Work is a gift! Work is not only a means to a financial end, but an opportunity for you to express your unique giftedness in special ways. In fact, Thomas Aquinas, the medieval monk and scholar once said: “Without work, it is impossible to have fun”. Without attempting to romanticise the work concept, work almost has a spiritual ring to it – all the great religions and faiths advocate work as part of the human growth process. Work thus provides the environment where employees can contribute their God-given talents and express their creativity – the same is liberating for the worker and an enhancement to the business.

This perspective is not necessarily adopted by most employees, who see their roles as arduous and their responsibilities as burdens that have to be carried. The media once asked Pope John XXlll how many people worked at the Vatican. “About half of them”, he replied. It would seem that even religious institutions and not only businesses suffer with bureaucracy, limiting hierarchies and power games – all concepts that disempower employees and cause them to lose hope. It is rather interesting how the challenges confronting leaders (religious and secular alike) have some universal tenets. The journalist, Eric Sevareid, commented: “I am a pessimist about tomorrow, but an optimist about the day after tomorrow”. The same is felt by many as they view business today.

Is creating a business that can provide real meaning (even spiritual dimensions) for its employees an impossible dream? Can accountants and engineers become proficient business leaders as well as effective spiritual guides? Engaging the heart, soul and mind of employees is no easy task, especially where mistrust exists. Commitment from employees is necessary for business success, but while religious leaders seem to understand what is required to enable commitment, many business leaders do not. Education seems to be more focused on measuring, managing and marketing and the sacred component of soliciting contribution is not seen as the leader’s job.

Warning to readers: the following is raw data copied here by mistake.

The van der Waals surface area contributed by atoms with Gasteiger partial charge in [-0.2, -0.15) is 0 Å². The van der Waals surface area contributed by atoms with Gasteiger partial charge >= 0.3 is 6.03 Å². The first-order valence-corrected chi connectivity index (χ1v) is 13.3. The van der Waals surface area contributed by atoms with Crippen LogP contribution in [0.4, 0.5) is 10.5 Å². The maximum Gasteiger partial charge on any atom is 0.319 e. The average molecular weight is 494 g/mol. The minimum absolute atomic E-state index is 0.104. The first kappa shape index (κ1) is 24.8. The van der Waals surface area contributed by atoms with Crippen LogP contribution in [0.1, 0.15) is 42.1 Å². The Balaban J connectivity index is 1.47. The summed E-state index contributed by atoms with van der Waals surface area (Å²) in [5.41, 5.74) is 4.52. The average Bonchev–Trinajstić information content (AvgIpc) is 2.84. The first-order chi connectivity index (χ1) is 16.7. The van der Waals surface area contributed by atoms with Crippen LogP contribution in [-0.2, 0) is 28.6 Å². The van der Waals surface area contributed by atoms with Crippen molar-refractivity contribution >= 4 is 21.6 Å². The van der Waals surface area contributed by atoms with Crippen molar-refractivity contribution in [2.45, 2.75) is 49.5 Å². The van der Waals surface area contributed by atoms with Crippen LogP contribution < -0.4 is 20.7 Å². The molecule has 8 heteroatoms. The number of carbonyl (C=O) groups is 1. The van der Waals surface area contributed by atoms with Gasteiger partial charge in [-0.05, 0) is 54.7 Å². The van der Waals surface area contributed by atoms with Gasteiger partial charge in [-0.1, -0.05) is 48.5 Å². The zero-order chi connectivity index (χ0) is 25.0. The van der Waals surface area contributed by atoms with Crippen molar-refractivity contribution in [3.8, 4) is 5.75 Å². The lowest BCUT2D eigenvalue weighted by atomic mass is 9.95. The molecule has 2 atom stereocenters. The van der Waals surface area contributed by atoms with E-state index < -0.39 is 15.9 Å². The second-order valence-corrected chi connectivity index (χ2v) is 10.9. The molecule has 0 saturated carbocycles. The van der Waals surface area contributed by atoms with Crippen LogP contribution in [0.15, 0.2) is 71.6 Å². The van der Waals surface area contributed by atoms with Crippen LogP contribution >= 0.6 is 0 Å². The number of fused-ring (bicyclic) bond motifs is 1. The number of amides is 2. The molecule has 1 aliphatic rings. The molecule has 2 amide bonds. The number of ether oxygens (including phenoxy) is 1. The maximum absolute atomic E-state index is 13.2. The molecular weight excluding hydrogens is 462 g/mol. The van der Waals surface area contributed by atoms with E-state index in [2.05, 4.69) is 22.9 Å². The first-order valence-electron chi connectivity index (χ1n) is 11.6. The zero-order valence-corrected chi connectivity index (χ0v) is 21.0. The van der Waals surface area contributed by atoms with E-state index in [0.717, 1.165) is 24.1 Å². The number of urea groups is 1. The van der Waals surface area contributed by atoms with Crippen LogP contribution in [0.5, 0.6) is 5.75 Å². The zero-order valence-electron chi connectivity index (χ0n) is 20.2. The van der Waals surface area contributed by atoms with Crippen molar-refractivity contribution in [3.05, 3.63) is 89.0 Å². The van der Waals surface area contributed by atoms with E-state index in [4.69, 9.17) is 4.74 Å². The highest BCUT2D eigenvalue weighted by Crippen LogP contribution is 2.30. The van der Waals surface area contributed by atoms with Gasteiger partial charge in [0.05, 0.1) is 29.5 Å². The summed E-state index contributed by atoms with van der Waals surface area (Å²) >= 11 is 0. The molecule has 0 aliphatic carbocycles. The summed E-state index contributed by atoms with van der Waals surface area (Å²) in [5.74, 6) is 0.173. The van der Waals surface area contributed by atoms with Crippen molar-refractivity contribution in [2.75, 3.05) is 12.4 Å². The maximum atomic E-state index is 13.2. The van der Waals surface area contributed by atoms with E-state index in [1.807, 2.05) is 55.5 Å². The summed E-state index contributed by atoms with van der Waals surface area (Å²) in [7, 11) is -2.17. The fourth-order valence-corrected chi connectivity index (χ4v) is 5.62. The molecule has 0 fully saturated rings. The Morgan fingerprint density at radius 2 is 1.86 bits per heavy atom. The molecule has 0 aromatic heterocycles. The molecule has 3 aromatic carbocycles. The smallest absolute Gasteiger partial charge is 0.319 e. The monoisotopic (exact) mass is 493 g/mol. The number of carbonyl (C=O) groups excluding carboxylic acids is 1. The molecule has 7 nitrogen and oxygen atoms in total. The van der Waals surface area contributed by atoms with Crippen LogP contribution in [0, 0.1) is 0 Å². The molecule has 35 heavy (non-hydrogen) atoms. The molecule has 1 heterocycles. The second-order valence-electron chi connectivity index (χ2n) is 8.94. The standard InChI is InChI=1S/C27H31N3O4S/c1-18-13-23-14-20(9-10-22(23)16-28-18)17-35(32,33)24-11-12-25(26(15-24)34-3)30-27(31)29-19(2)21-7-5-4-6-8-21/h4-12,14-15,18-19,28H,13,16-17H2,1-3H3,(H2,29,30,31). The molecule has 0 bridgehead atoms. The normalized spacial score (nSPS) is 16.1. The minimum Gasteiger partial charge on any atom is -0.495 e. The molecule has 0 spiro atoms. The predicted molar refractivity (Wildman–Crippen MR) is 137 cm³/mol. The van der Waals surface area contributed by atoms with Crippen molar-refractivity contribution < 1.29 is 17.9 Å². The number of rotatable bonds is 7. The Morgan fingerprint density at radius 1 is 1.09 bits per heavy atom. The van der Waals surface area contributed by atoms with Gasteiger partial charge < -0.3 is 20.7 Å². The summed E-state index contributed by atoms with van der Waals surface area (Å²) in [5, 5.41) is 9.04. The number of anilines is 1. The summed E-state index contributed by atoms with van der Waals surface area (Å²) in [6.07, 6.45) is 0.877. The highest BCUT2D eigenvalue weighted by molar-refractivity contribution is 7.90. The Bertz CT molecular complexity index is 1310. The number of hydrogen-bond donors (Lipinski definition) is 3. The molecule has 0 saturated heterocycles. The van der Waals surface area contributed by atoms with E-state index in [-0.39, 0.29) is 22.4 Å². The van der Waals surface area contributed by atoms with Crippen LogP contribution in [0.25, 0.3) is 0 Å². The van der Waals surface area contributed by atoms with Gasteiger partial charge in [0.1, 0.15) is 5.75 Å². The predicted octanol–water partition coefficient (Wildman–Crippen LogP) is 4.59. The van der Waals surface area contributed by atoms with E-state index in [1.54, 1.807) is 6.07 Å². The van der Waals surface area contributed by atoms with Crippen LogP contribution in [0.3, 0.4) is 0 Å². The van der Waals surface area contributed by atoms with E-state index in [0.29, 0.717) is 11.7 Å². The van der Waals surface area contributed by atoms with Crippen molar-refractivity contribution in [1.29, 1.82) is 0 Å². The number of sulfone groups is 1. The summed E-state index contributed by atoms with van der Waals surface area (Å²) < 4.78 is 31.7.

There are many employees in the world, however, who yearn to throw their commitment behind a leader who builds community, grows trust and offers hope. Employees seem to be instinctively drawn to managers who are trying to embrace this approach. Many managers don’t, however, believing that as business is a mirror of life, corporate unlawfulness will not end in the near future. They reckon that it is near impossible to develop a business that cares – selfishness will just not go away. They give up on the quest for integrity and trustworthiness and abandon hope of ever building an environment where every employee can be holistically fulfilled. They join the “dog-eat-dog” nature of commercial competition and shrug their shoulders at its toxicity.

If something seems impossible and literally “out of reach”, it does not mean that you shouldn’t work on it, giving up hope on actualising it. Some of that which we are required to work on will not be accomplished in our lifetimes. That’s what vision, brilliance and legacy are about. A revered sage in a monastery once said: “If you think you’re too small to be effective, then you’ve never been in bed with a mosquito”. We all can have an impact, however small it may be. As leaders, we need to specialise in the impossible.

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